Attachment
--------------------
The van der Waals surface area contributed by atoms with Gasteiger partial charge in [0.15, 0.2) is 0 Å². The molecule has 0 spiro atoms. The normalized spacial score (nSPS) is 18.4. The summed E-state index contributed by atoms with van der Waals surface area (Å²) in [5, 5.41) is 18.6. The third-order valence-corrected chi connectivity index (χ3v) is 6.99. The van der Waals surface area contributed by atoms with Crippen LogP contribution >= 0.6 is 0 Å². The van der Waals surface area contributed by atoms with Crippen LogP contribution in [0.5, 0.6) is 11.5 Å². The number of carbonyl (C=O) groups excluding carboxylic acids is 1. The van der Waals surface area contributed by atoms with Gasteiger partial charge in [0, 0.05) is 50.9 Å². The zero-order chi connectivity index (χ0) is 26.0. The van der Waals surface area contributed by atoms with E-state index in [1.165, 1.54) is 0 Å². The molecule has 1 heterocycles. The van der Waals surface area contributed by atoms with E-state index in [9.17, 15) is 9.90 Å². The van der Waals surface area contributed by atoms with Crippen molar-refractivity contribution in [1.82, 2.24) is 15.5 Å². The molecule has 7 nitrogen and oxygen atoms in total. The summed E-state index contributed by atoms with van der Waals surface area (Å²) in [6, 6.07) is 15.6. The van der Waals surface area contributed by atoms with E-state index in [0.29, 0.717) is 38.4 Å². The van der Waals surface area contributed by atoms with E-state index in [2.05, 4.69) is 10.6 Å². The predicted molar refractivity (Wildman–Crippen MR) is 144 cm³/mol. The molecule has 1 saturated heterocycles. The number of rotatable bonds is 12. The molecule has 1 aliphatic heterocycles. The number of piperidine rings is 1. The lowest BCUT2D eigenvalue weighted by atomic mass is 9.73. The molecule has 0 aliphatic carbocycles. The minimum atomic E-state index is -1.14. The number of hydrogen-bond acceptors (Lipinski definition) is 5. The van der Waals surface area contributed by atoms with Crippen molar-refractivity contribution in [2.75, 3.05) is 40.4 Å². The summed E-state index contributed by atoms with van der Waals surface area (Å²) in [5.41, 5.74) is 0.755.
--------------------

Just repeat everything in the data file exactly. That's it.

The van der Waals surface area contributed by atoms with Gasteiger partial charge in [0.15, 0.2) is 0 Å². The molecule has 0 spiro atoms. The normalized spacial score (nSPS) is 18.4. The summed E-state index contributed by atoms with van der Waals surface area (Å²) in [5, 5.41) is 18.6. The third-order valence-corrected chi connectivity index (χ3v) is 6.99. The van der Waals surface area contributed by atoms with Crippen LogP contribution >= 0.6 is 0 Å². The van der Waals surface area contributed by atoms with Crippen LogP contribution in [0.5, 0.6) is 11.5 Å². The number of carbonyl (C=O) groups excluding carboxylic acids is 1. The van der Waals surface area contributed by atoms with Gasteiger partial charge in [0, 0.05) is 50.9 Å². The zero-order chi connectivity index (χ0) is 26.0. The van der Waals surface area contributed by atoms with E-state index in [1.165, 1.54) is 0 Å². The molecule has 1 heterocycles. The van der Waals surface area contributed by atoms with E-state index in [9.17, 15) is 9.90 Å². The van der Waals surface area contributed by atoms with Crippen molar-refractivity contribution in [1.82, 2.24) is 15.5 Å². The molecule has 7 nitrogen and oxygen atoms in total. The summed E-state index contributed by atoms with van der Waals surface area (Å²) in [6, 6.07) is 15.6. The van der Waals surface area contributed by atoms with E-state index in [0.29, 0.717) is 38.4 Å². The van der Waals surface area contributed by atoms with E-state index in [2.05, 4.69) is 10.6 Å². The predicted molar refractivity (Wildman–Crippen MR) is 144 cm³/mol. The molecule has 1 saturated heterocycles. The number of rotatable bonds is 12. The molecule has 1 aliphatic heterocycles. The number of piperidine rings is 1. The lowest BCUT2D eigenvalue weighted by atomic mass is 9.73. The molecule has 0 aliphatic carbocycles. The minimum atomic E-state index is -1.14. The number of hydrogen-bond acceptors (Lipinski definition) is 5. The van der Waals surface area contributed by atoms with Crippen molar-refractivity contribution in [2.75, 3.05) is 40.4 Å². The summed E-state index contributed by atoms with van der Waals surface area (Å²) in [5.41, 5.74) is 0.755.